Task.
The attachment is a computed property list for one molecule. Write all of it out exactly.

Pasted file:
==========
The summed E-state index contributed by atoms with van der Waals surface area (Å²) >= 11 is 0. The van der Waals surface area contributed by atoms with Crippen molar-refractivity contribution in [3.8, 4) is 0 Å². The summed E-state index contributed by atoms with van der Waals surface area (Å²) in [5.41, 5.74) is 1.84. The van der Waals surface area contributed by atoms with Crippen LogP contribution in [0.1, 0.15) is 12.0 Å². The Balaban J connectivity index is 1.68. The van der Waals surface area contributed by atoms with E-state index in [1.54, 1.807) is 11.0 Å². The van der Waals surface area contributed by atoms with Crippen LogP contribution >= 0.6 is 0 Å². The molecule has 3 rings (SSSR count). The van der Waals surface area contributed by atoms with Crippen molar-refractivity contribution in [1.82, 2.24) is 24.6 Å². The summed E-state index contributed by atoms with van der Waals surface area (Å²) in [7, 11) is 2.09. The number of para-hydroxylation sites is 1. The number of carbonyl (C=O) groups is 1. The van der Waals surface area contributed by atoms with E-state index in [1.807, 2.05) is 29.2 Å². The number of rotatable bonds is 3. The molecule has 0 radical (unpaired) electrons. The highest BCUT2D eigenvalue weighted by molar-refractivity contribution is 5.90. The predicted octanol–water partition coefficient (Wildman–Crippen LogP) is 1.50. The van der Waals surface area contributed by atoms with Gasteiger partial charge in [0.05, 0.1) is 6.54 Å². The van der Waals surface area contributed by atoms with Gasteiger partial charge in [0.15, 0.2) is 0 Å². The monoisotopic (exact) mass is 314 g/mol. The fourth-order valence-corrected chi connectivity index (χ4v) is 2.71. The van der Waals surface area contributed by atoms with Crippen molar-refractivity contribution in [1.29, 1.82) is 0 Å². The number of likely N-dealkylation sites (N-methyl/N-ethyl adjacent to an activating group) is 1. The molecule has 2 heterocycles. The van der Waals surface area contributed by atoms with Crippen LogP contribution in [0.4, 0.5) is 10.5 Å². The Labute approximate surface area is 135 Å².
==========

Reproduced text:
The summed E-state index contributed by atoms with van der Waals surface area (Å²) >= 11 is 0. The van der Waals surface area contributed by atoms with Crippen molar-refractivity contribution in [3.8, 4) is 0 Å². The summed E-state index contributed by atoms with van der Waals surface area (Å²) in [5.41, 5.74) is 1.84. The van der Waals surface area contributed by atoms with Crippen LogP contribution in [0.1, 0.15) is 12.0 Å². The Balaban J connectivity index is 1.68. The van der Waals surface area contributed by atoms with E-state index in [1.54, 1.807) is 11.0 Å². The van der Waals surface area contributed by atoms with Crippen LogP contribution >= 0.6 is 0 Å². The molecule has 3 rings (SSSR count). The van der Waals surface area contributed by atoms with Crippen molar-refractivity contribution in [1.82, 2.24) is 24.6 Å². The summed E-state index contributed by atoms with van der Waals surface area (Å²) in [7, 11) is 2.09. The number of para-hydroxylation sites is 1. The number of carbonyl (C=O) groups is 1. The van der Waals surface area contributed by atoms with E-state index in [1.807, 2.05) is 29.2 Å². The number of rotatable bonds is 3. The molecule has 0 radical (unpaired) electrons. The highest BCUT2D eigenvalue weighted by molar-refractivity contribution is 5.90. The predicted octanol–water partition coefficient (Wildman–Crippen LogP) is 1.50. The van der Waals surface area contributed by atoms with Gasteiger partial charge in [0.05, 0.1) is 6.54 Å². The van der Waals surface area contributed by atoms with Gasteiger partial charge in [0.15, 0.2) is 0 Å². The monoisotopic (exact) mass is 314 g/mol. The fourth-order valence-corrected chi connectivity index (χ4v) is 2.71. The van der Waals surface area contributed by atoms with Crippen molar-refractivity contribution in [1.29, 1.82) is 0 Å². The number of likely N-dealkylation sites (N-methyl/N-ethyl adjacent to an activating group) is 1. The molecule has 2 heterocycles. The van der Waals surface area contributed by atoms with Crippen LogP contribution in [0.4, 0.5) is 10.5 Å². The Labute approximate surface area is 135 Å².